Networked information resource use as planned behaviour in context: a reflection on the role of definition and measurement in quantitative user studies
Klobas, J.E. (1999) Networked information resource use as planned behaviour in context: a reflection on the role of definition and measurement in quantitative user studies. In: ASIS 1999 Mid-Year Meeting: Evaluating and Using Networked INformation Resources and Services, 24 - 26 May 1999, Pasadena, California.
Researchers in several fields have proposed theories that may be used to explain discretionary use of networked information resources (NIRs). Cost-benefit theories in library and information science suggest that people act to minimize effort; they use information resources that are accessible and easy to use. If we act on these theories, we will invest in the usability of web sites, intranets, and
other NIRs. By contrast, cost-benefit theories of information technology use suggest that people will
overcome barriers associated with difficult to use interfaces if the perceived usefulness of the technology is high. If we act on these theories, we will accept some imperfections in an NIR's human-computer interface in exchange for access to information resources that contribute to finding useful information and to getting work done well. A quite different approach is taken in models of communication system use which suggest that differences in use reflect differences in task, technology, and individual characteristics such as confidence in use, as well as differences in the social influences of others.
This paper explores reasons for such a range of possible explanations of networked information resource use by examining the validity of quantitative user studies. This approach may seem surprising at a time when many fields are adopting interpretive theories and qualitative research methodologies to deal with the apparent failure of quantitative research, yet this review shows that attention to sound quantitative methods can improve our understanding of factors associated with networked information resource use.
Research on campus wide information system (CWIS) use in Australian universities, conducted within the framework of an established social psychological model of human behavior (the theory of planned behavior, Ajzen, 1991) is used to demonstrate how attention to theory building, modeling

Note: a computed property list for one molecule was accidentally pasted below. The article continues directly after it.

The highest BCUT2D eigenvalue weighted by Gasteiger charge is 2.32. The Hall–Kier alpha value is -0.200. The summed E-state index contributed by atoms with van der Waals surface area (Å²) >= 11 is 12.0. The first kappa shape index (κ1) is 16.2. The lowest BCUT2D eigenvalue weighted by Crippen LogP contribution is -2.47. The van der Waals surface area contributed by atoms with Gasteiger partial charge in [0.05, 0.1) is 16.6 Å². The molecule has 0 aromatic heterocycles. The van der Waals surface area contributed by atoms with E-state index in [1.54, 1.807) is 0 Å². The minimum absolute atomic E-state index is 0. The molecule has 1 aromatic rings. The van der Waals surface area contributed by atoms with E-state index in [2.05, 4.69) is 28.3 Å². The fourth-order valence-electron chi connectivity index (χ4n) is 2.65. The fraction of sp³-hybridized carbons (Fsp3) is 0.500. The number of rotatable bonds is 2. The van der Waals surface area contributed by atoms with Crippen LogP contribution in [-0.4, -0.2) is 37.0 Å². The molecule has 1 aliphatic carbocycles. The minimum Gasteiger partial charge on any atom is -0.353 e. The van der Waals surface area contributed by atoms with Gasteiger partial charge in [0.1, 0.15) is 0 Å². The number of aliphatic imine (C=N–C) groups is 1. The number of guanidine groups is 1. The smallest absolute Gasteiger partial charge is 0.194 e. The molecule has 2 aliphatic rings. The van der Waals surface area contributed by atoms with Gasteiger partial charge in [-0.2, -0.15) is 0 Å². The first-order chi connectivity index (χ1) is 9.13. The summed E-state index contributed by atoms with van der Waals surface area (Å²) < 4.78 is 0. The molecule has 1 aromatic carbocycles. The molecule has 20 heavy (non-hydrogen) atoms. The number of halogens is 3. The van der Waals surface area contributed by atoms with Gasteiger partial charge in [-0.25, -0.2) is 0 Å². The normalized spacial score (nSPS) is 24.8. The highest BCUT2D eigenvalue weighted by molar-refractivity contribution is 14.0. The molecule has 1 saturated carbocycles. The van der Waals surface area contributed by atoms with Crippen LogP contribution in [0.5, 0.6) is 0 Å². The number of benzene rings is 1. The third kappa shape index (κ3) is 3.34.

and measurement can be used to synthesise the diverse findings of research conducted both within and across different information fields. A "planned behaviour in context" model of networked information resource use, which incorporates the social and technical context of use, potential users' perceptions of NIR characteristics (including information quality and interface usability), and
potential users' attitudes to the outcomes of use is proposed as a model which may contribute to an
understanding of the "social informatics" of networked information resource use. This discussion will be illustrated by models of CWIS use drawn from several theories of information use, analysis of common concepts (such as perceived information quality and perceived ease of use) and their definitions, items that have been used to measure factors in the models, and discussion of the metric properties of items and scales that may be used to measure factors associated with use of CWIS and other intranets and NIRs.
Rather than dismissing quantitative research on the basis of a poor research tradition, the analysis presented here shows that close attention to theory building, modeling of user behaviour, and research methods (both qualitative and quantitative) can provide a good understanding of why
people use networked information resources. This understanding can, in turn, show how malleable
networked information resource characteristics, such as usability and information quality, are associated with networked information resource.
Allen, T. J. (1977).Managing the flow of technology: Technology transfer and the dissemination of technological information within the R&D organization. Cambridge, MA: MIT Press.
Ajzen, I. (1991). The theory of planned behavior. Organizational Behavior and Human Decision Processes, 50, 179-211.
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